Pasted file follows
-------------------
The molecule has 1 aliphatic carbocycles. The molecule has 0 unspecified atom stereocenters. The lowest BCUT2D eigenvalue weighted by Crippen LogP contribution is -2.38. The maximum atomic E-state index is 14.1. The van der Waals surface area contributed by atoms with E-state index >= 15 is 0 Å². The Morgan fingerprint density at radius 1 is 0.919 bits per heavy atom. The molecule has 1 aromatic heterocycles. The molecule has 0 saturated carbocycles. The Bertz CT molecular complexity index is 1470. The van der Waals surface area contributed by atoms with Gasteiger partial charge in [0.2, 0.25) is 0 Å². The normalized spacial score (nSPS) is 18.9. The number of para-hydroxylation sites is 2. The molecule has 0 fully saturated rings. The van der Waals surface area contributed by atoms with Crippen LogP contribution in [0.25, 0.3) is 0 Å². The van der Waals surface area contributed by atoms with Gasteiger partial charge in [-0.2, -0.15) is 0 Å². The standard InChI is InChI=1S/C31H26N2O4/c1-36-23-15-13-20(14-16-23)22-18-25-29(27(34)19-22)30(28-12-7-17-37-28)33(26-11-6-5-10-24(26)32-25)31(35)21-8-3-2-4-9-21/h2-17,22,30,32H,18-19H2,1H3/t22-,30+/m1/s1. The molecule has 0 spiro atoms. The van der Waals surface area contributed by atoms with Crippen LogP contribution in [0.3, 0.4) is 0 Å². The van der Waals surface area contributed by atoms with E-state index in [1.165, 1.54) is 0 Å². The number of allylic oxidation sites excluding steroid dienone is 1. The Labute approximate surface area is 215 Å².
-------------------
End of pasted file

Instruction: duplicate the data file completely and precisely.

The molecule has 1 aliphatic carbocycles. The molecule has 0 unspecified atom stereocenters. The lowest BCUT2D eigenvalue weighted by Crippen LogP contribution is -2.38. The maximum atomic E-state index is 14.1. The van der Waals surface area contributed by atoms with E-state index >= 15 is 0 Å². The Morgan fingerprint density at radius 1 is 0.919 bits per heavy atom. The molecule has 1 aromatic heterocycles. The molecule has 0 saturated carbocycles. The Bertz CT molecular complexity index is 1470. The van der Waals surface area contributed by atoms with Gasteiger partial charge in [0.2, 0.25) is 0 Å². The normalized spacial score (nSPS) is 18.9. The number of para-hydroxylation sites is 2. The molecule has 0 fully saturated rings. The van der Waals surface area contributed by atoms with Crippen LogP contribution in [0.25, 0.3) is 0 Å². The van der Waals surface area contributed by atoms with Gasteiger partial charge in [-0.2, -0.15) is 0 Å². The standard InChI is InChI=1S/C31H26N2O4/c1-36-23-15-13-20(14-16-23)22-18-25-29(27(34)19-22)30(28-12-7-17-37-28)33(26-11-6-5-10-24(26)32-25)31(35)21-8-3-2-4-9-21/h2-17,22,30,32H,18-19H2,1H3/t22-,30+/m1/s1. The molecule has 0 spiro atoms. The van der Waals surface area contributed by atoms with Crippen LogP contribution in [0.3, 0.4) is 0 Å². The van der Waals surface area contributed by atoms with E-state index in [1.165, 1.54) is 0 Å². The number of allylic oxidation sites excluding steroid dienone is 1. The Labute approximate surface area is 215 Å².